This matter comes before the Court on Defendant Juergen Homann's motion for early termination of his probation pursuant to 18 U.S.C. § 3564(c). (Docket Entry 21) The United States of America (the "Government") has opposed the motion. (Docket Entry 23) The Court opts to rule on the instant motion without oral argument. The Court has considered the papers filed by the parties and will deny the motion.
On September 25, 2009, Defendant pled guilty to a one-count information charging him with Willful Failure to File Report of Foreign and Financial Accounts, in violation of 31 U.S.C. §§ 5314 and 5322(a). Defendant's sentence included a five-year probation term, which Defendant now seeks to terminate because it makes his frequent business-related international travel inconvenient.
§ 3564(c) provides the standard for early termination of probation:
The court, after considering the factors set forth in section 3553(a) to the extent that they are applicable, may, pursuant to the provisions of the Federal Rules of Criminal Procedure relating to the modification of probation, terminate a term of probation previously ordered and discharge the defendant at any time in the case of a misdemeanor or an infraction or at any time after the expiration of one year of probation in the case of a felony, if it is satisfied that such action is warranted by the conduct of the defendant and the interest of justice.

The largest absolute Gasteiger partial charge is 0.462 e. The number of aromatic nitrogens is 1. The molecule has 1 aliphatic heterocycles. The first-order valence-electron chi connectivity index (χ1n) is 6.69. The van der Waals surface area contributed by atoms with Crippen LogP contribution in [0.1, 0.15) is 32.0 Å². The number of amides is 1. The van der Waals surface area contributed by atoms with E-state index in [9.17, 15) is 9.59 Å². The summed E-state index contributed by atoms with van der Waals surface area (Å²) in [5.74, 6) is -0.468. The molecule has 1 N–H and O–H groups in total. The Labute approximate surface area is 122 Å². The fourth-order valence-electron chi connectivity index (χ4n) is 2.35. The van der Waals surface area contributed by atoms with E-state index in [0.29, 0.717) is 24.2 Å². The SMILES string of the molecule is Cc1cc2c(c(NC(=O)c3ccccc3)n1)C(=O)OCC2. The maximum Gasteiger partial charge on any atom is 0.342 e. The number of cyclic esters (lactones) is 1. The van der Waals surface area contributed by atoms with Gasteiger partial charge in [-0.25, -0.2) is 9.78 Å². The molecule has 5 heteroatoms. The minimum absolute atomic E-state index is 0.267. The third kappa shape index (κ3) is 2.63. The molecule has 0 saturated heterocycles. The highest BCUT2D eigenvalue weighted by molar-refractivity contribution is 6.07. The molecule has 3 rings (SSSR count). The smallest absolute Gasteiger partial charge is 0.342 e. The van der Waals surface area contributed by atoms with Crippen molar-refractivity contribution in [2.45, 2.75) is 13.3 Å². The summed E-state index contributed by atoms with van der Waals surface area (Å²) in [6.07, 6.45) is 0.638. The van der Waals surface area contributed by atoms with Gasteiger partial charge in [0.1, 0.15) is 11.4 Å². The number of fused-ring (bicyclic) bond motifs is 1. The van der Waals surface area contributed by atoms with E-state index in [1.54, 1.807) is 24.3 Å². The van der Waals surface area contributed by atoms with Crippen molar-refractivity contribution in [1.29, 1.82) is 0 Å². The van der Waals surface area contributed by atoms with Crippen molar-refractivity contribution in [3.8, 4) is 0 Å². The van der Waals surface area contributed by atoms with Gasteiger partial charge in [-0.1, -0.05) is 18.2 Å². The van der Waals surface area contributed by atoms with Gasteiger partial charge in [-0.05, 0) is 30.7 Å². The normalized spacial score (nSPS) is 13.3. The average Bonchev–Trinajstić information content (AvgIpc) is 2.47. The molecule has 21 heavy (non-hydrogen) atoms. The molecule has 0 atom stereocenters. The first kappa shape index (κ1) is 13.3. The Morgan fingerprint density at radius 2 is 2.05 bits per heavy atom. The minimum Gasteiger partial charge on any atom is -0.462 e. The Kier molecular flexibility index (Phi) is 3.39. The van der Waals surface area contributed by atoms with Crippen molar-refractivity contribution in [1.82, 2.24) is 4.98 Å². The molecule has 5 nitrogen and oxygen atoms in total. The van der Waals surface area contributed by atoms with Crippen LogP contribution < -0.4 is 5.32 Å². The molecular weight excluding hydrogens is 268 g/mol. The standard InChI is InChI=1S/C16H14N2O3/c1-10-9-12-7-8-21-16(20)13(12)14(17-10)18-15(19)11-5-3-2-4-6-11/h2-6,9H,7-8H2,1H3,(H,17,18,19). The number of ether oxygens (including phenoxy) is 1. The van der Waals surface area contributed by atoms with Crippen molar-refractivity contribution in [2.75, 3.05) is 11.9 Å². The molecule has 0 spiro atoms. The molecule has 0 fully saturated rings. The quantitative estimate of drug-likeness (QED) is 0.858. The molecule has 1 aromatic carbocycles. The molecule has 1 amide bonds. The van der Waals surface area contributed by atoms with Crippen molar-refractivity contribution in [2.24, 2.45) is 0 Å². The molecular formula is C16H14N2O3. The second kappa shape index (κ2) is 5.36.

Defendant has served over three years of his five-year probation term for his felony conviction, so he is eligible for early termination under § 3654(c). Having considered the § 3553(a) factors, however, the Court is not persuaded that early termination is warranted. As the government correctly argues, the Court already considered the nature and circumstances of the offense at the sentencing stage and meted out a relatively lenient sentence. Defendant has indicated that he is undergoing treatment for prostate cancer but has not articulated how the current probation interferes with his treatment or otherwise poses a threat to his health. And while the Court commends the Defendant for complying with the terms of his sentence, the Court expects nothing less. Most significantly, the Court does not regard Defendant's relatively minor foreign travel inconveniences to be sufficient grounds to justify the unusual step of early termination.
For these reasons,
IT IS on this 18th day of June, 2013,
ORDERED that Defendant's motion for early termination of his probation (Docket Entry 21) be and hereby is DENIED.
/s/ Stanley R. Chesler
Stanley R. Chesler, U.S.D.J.